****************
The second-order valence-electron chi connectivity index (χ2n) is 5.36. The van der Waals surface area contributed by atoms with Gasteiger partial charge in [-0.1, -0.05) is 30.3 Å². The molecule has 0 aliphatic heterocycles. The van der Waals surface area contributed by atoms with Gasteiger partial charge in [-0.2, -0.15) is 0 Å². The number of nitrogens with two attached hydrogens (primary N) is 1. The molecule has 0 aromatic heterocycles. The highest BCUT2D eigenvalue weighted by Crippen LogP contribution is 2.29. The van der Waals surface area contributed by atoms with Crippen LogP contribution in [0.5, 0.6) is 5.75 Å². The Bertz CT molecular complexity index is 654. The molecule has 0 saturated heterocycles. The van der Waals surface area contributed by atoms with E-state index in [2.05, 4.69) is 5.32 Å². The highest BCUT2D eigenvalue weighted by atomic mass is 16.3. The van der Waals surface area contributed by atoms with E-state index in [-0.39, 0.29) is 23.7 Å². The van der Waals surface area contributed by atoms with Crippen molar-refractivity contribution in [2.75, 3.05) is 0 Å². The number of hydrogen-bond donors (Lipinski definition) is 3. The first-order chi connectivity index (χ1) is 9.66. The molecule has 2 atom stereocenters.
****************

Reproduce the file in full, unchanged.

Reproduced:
The second-order valence-electron chi connectivity index (χ2n) is 5.36. The van der Waals surface area contributed by atoms with Gasteiger partial charge in [-0.1, -0.05) is 30.3 Å². The molecule has 0 aliphatic heterocycles. The van der Waals surface area contributed by atoms with Gasteiger partial charge in [-0.2, -0.15) is 0 Å². The number of nitrogens with two attached hydrogens (primary N) is 1. The molecule has 0 aromatic heterocycles. The highest BCUT2D eigenvalue weighted by Crippen LogP contribution is 2.29. The van der Waals surface area contributed by atoms with Crippen LogP contribution in [0.5, 0.6) is 5.75 Å². The Bertz CT molecular complexity index is 654. The molecule has 0 saturated heterocycles. The van der Waals surface area contributed by atoms with E-state index in [2.05, 4.69) is 5.32 Å². The highest BCUT2D eigenvalue weighted by atomic mass is 16.3. The van der Waals surface area contributed by atoms with E-state index in [-0.39, 0.29) is 23.7 Å². The van der Waals surface area contributed by atoms with Crippen molar-refractivity contribution in [2.75, 3.05) is 0 Å². The number of hydrogen-bond donors (Lipinski definition) is 3. The first-order chi connectivity index (χ1) is 9.66. The molecule has 2 atom stereocenters.